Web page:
Of Mice and Men by John Steinbeck 

ASSESSMENT OBJECTIVES AND EXAMINATION GUIDANCE

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EXAMINATION GUIDANCE

Title: UNIT 1: Prose (different cultures) and poetry (contemporary).

When: January and June.

Type of exam: External assessment (examination)

Length of exam: 2 hrs.

Marks: 50 marks - Section A 21% Prose (different cultures) and Section B 14% Contemporary unseen poetry (comparative study).

Worth: 35% of qualification. 

Structure of exam: Section A requires study of a prose text from a different culture. You have chosen to study ‘Of Mice and Men.’ It will require candidates to answer two questions on the chosen prose text.

The first question (part (a)) will require close reading of an extract.

 The second question (part (b)) will offer a choice of tasks (parts (b) and (c)) relating to the text as a whole.

 Text: Candidates are not permitted to take copies of the set texts into the examination

Assessment Objectives (AOs)

It’s really important to understand the assessment objectives so that you can balance your writing to gain the maximum marks.

In Unit 1 the following marks are awarded:

AO1: 11% AO4: 10% AO2: 7% AO3: 7%

So when approaching Unit 1 you will need to pay particular attention to AOs 1 and 2, whilst not forgetting to cover AOs 2 and 3.

AO1 • (11%) Respond to texts critically and imaginatively; select and evaluate relevant textual detail to illustrate and support interpretations

What does this mean?

You have to show an in-depth knowledge and understanding of the text and then be able to use appropriate quotations to support your ideas and points of view.

AO2 • (7%) Explain how language, structure and form contribute to writers’ presentation of ideas, themes and settings

What does this mean?

This is the AO that pupils often fail to cover. You have to closely analyse the use of language in the text and demonstrate how it is used by the author to create character, develop the main themes and also describe the settings. It is important also to consider the effect that the writing has on the reader.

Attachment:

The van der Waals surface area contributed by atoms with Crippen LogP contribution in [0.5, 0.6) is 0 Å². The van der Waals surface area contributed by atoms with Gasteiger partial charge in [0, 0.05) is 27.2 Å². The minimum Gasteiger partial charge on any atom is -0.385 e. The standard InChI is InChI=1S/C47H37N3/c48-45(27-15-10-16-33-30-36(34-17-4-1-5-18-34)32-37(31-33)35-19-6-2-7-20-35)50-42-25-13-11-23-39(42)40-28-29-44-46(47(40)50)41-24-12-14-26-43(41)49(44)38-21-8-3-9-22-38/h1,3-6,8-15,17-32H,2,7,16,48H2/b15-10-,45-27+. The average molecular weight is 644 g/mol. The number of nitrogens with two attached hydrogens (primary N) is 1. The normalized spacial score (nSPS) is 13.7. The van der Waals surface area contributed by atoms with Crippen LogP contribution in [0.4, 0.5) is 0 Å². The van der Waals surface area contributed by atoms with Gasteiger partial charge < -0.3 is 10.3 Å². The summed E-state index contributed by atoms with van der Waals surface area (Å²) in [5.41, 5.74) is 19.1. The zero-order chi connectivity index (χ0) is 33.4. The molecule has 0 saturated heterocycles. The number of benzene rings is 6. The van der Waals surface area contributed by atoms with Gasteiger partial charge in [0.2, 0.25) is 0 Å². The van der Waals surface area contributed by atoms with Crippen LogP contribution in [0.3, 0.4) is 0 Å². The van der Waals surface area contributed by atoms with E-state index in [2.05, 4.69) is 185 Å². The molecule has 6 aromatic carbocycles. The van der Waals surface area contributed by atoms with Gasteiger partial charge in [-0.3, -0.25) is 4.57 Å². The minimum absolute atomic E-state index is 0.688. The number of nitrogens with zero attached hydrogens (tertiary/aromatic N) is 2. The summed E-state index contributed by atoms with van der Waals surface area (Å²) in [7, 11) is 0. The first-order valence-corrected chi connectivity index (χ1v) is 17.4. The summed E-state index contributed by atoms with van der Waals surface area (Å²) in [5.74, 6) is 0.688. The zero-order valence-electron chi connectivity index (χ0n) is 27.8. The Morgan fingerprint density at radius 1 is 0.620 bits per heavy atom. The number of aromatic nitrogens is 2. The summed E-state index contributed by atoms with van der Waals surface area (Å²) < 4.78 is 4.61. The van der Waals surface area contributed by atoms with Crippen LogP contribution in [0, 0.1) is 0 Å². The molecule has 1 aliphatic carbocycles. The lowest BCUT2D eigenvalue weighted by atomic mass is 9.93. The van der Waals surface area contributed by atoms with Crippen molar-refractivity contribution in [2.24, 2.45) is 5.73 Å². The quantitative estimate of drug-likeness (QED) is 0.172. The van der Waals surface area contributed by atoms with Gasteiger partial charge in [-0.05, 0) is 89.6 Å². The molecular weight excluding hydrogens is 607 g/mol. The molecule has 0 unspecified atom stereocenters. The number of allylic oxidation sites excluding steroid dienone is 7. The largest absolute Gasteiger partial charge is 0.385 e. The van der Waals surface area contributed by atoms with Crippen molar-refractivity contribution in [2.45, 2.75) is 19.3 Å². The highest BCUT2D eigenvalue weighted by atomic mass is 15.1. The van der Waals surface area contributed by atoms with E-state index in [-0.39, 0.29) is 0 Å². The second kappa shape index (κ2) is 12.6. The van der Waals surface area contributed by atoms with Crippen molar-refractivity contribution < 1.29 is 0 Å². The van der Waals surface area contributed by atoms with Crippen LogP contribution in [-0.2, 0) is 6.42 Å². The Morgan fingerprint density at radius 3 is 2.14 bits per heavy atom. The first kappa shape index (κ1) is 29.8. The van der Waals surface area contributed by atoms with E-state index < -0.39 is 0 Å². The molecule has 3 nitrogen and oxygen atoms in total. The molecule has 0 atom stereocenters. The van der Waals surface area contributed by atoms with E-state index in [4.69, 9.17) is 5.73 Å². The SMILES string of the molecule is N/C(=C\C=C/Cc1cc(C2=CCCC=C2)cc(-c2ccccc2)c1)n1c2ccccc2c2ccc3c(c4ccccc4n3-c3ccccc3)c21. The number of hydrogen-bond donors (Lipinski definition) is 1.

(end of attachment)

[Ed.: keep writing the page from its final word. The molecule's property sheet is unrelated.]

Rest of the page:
What type of text are you studying and how is it structured? Have you identified the authorial voice and how does this contribute to the meaning of the text.

What type of sentence construction is used by the author and how does this contribute to plot and character development?

What writing techniques does the author use to develop plot, characters and themes? Does the writer use simile, personification, alliteration, for example, and what effect is created by the author?

How do the characters communicate? Do they use colloquial language or standard English and how does this contribute to our cultural understanding of the text?

AO3 • (7%) Make comparisons and explain links between texts, evaluating writers’ different ways of expressing meaning and achieving effects

What does this mean?

Your job is to compare texts by outlining the similarities and differences. It is important to move equally between the two texts, and write about them together, not separately. Consider how two different writers describe the same subject? See guidance on AO2 about evaluating texts.

AO4 • (10%) Relate texts to their social, cultural and historical contexts; explain how texts have been influential and significant to self, and other readers in different contexts and at different times

What does this mean?

Historical context refers to the social, religious, economic, cultural and political conditions that existed during the time the text was written. By closely analysing the context you can begin to understand the issues that motivate characters in texts and understand why they behave as they do. It is important to consider also how the text impacts contemporary readers and audiences.